Rabbits are the social type, which is why you’re advised to get a bonded pair when adopting them. But don’t feel bad if you can only take care of one; you’ll just need to be his companion.
Due to their social nature, rabbits in the wild always walk in groups. It’s hard to spot a single rabbit, and if you do, chances are there are others around.
Did you know there is a term used for a group of rabbits? Most of us are comfortable using the phrase “a group of rabbits,” so we assume it’s the correct term.
It’s not; there is a collective noun used to refer to a bunch of bunnies, and no, it’s not ‘bunch.’
Keep reading to find out.
What is a Group of Rabbits Called?
Rabbits in a group are called a “fluffle.” However, there are several other terms (which we’ll discuss later) used to refer to a group of rabbits.
Fluffle is the common term, and I don’t know, but it sounds just right! Maybe it’s because I associate it with fluffy, like a fluffy bunny. Or a furry little bunny, I bet you can also picture a bunch of furry bunnies when the word fluffle comes up.
Or is it my wild imagination?
But we can all agree that the term fits well with bunnies, right?
What Do You Call a Group of Baby Rabbits?
A group of baby rabbits is often called a litter, while a baby rabbit is referred to as a kit or kitten. So when you hear “a litter of rabbits,” a group of kittens should come to mind.
Though I must say, a litter applies to a group of kits from a single mating. You can also call them a nest or kindle of rabbits. The term “kindle” comes from “kindling,” the process of giving birth.
For clarity, a baby rabbit is one between zero and three months old. So you can’t call a group of six-month-old rabbits a litter. Those are called a fluffle.
The average number of babies in a litter is five, but a litter can consist of up to twelve baby rabbits. So you can own a buck and a doe today and have twelve new bunnies in a month! As insane as it sounds, it’s very practical.
Depending on the breed, a rabbit’s gestation period is about 31 days. Some even take 27 or 28 days. Also, did you know that a doe can get pregnant a day after giving birth?
If she has contact with a buck, nothing will stop her from conceiving, and after about a month, another litter.
Other Collective Nouns Used to Refer to a Group of Rabbits
While the common term for a group of bunnies is fluffle, other collective nouns are used to refer to the same.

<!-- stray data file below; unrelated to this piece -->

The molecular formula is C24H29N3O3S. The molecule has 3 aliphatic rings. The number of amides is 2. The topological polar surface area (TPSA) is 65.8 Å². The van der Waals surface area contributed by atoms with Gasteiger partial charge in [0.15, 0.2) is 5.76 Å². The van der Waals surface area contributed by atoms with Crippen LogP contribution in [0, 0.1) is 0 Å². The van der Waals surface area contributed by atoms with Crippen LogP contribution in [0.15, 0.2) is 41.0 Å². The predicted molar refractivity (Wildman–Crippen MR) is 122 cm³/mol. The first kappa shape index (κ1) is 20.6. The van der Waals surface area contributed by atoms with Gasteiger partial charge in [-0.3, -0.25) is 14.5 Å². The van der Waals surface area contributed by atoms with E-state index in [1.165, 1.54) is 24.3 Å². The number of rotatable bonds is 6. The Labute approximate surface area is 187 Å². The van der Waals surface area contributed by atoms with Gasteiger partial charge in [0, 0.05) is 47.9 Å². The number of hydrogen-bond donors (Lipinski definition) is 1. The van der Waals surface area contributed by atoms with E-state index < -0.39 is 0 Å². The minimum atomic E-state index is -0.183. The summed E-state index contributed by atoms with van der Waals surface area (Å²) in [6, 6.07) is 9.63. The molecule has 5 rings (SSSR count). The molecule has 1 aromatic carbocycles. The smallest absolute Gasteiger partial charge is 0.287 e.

Don’t be surprised if someone calls them a herd or colony. We all use different collective nouns depending on which part of the English-speaking world you come from.
Fluffle is common in North Canada; actually, the term may be new to those from other parts of the world. Such people will often use the terms “herd” or “colony.” The same way we say a herd of cattle, you can say a herd of rabbits.
“Colony” is often used to refer to a group of rabbits in the wild as they live in large colonies.
If you’re familiar with the term “warren,” then you might be wondering why I haven’t mentioned it yet. I have my reasons; while some may use it to mean a group of bunnies, ‘warren’ is the name of a rabbit’s habitat.
Rabbits in the wild live together in burrows, which are tunnels dug underground. These burrows are interconnected, creating a series of tunnels called a warren. So when you say “a warren of rabbits,” you mean a series of burrows where rabbits live, not necessarily a group of rabbits.
The correct term would be a fluffle, herd, or colony of rabbits. But why would you say herd or colony? Fluffle sounds as cute as those bunnies.
How Many Rabbits are in a Fluffle?
A fluffle of rabbits means a group of bunnies, but how many are you talking about?
Well, there is no specific number for how many rabbits are in a fluffle. They would be ten or even fifty, but you sure can’t call two bunnies a fluffle. A pair would be more suitable.
Imagine saying you keep a fluffle or colony of rabbits when you only have two bunnies; it doesn’t sound right.
A group of rabbits is either called a “fluffle,” “herd,” or “colony.” Baby rabbits are called kits or kittens, but several from a single mating are referred to as a litter. You can also use the terms “nest” or “kindle” for a group of kits.
Now you know, so never use the usual phrase “a group of bunnies.”